Sleep Quality Relatively Low in Patients With Juvenile Myoclonic Epilepsy

Patients with JME who are pharmacoresponsive have better sleep quality compared with patients with pharmacoresistant epilepsy.

Patients with juvenile myoclonic epilepsy (JME) have a poorer sleep quality and a more evening chronotype compared with control individuals, according to a case-control study published in Seizure: European Journal of Epilepsy.

The generalized, idiopathic syndrome JME onsets in adolescence to early adulthood and presents as myoclonic seizures, myoclonic-tonic-clonic seizures, generalized tonic-clonic (GTC) seizures, and absence seizures. There remains a paucity of data about the relationship between JME and sleep, which may be important as sleep deprivation has the potential to exacerbate seizure symptoms.

Patients (n=49) with JME and healthy control individuals (n=49) were recruited at the University of São Paulo in Brazil. Sleep parameters were evaluated using the Morningness-Eveningness Questionnaire (MEQ), Epworth Sleepiness Scale (ESS), and Pittsburgh Sleep Quality Index (PSQI). Group differences were compared.

Both groups of individuals were mean age, 27.53±9.84 and 28.55±10.88 years, 65% and 55% were women, and they had obtained 14.73±2.57 and 16.24±1.83 years of schooling (P =.009), respectively.

… [T]his study demonstrated that analyzing sleep characteristics and their approach may be relevant in clinical practice, given the close relationship between sleep and seizure control in this epilepsy syndrome.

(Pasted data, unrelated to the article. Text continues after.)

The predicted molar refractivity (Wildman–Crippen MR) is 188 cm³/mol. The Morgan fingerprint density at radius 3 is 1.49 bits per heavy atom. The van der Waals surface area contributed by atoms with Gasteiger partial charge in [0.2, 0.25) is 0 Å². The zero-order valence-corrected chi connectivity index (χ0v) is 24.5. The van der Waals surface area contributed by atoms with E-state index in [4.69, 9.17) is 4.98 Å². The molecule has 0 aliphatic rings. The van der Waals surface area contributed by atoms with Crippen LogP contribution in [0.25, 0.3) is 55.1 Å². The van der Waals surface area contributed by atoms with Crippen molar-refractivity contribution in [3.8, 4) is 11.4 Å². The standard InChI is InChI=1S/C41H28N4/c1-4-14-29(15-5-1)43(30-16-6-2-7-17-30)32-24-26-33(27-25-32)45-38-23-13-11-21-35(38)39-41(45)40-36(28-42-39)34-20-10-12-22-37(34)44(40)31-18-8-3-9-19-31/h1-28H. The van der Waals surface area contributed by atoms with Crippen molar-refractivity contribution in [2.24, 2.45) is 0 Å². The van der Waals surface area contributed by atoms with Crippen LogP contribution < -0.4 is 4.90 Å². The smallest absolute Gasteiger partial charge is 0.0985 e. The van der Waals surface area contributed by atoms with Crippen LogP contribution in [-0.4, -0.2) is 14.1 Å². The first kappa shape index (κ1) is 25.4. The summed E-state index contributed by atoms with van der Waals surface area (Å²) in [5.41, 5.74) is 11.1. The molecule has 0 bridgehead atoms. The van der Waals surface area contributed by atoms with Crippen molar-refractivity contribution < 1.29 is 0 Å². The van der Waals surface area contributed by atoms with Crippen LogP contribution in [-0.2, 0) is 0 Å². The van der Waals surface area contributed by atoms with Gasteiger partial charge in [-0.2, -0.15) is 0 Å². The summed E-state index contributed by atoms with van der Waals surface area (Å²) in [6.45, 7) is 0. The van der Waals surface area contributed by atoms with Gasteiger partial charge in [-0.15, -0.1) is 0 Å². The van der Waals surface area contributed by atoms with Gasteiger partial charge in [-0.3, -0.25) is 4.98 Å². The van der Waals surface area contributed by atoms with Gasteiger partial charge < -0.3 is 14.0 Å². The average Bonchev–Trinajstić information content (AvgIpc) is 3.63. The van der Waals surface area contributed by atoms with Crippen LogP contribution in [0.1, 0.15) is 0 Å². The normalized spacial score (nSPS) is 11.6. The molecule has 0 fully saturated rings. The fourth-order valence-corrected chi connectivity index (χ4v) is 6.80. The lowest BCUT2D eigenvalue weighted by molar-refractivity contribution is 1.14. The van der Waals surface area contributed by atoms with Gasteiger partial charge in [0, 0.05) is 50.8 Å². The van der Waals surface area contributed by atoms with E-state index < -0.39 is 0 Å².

Among individuals in the JME group:

  • Seizure onset was at age 13.37±2.67 years,
  • 40.8% of patients had a family history of seizures,
  • 81.6% of patients received epilepsy monotherapy,
  • 83.7% of patients had good control of GTC seizures,
  • 73.5% of patients had good control of myoclonic seizures, and
  • 63.3% of patients had good control of absence seizures.

In general, fewer individuals in the JME group had morning (10% vs 29%) or intermediate (49% vs 57%) chronotype and more had evening chronotype (41% vs 14%) compared with control individuals (χ2, 10.83; P =.004), respectively.

Significant group differences were observed for MEQ (t, 3.19; P <.001) and PSQI (t, -3.52; P <.001) scores but not ESS scores (t, -0.49; P =.311). Stratified by pharmacoresponse, patients who responded to epilepsy treatment had significantly lower (PSQI) scores than those who did not respond (P =.036).

Among the JME group, epilepsy-related variables explained 6.2% of the variation in ESS scores whereas Beck Depression Inventory (BDI) and State-Trait Anxiety Inventory (STAI) scores explained 50.6% of the variance.

In the hierarchical regression analysis, MEQ and PSQI scores were not predicted by STAI scores, BDI scores, and clinical variables. The model for ESS was significant (F, 4.08; P =.002).

Study limitations included the small sample size and the fact that the control individuals did not represent the general population, as the group comprised JME acquaintances, hospital staff, and university students.

The researchers concluded, “Persons with JME had worse sleep quality and eveningness than individuals without this type of epilepsy within the same demographic characteristics. Thus, this study demonstrated that analyzing sleep characteristics and their approach may be relevant in clinical practice, given the close relationship between sleep and seizure control in this epilepsy syndrome.”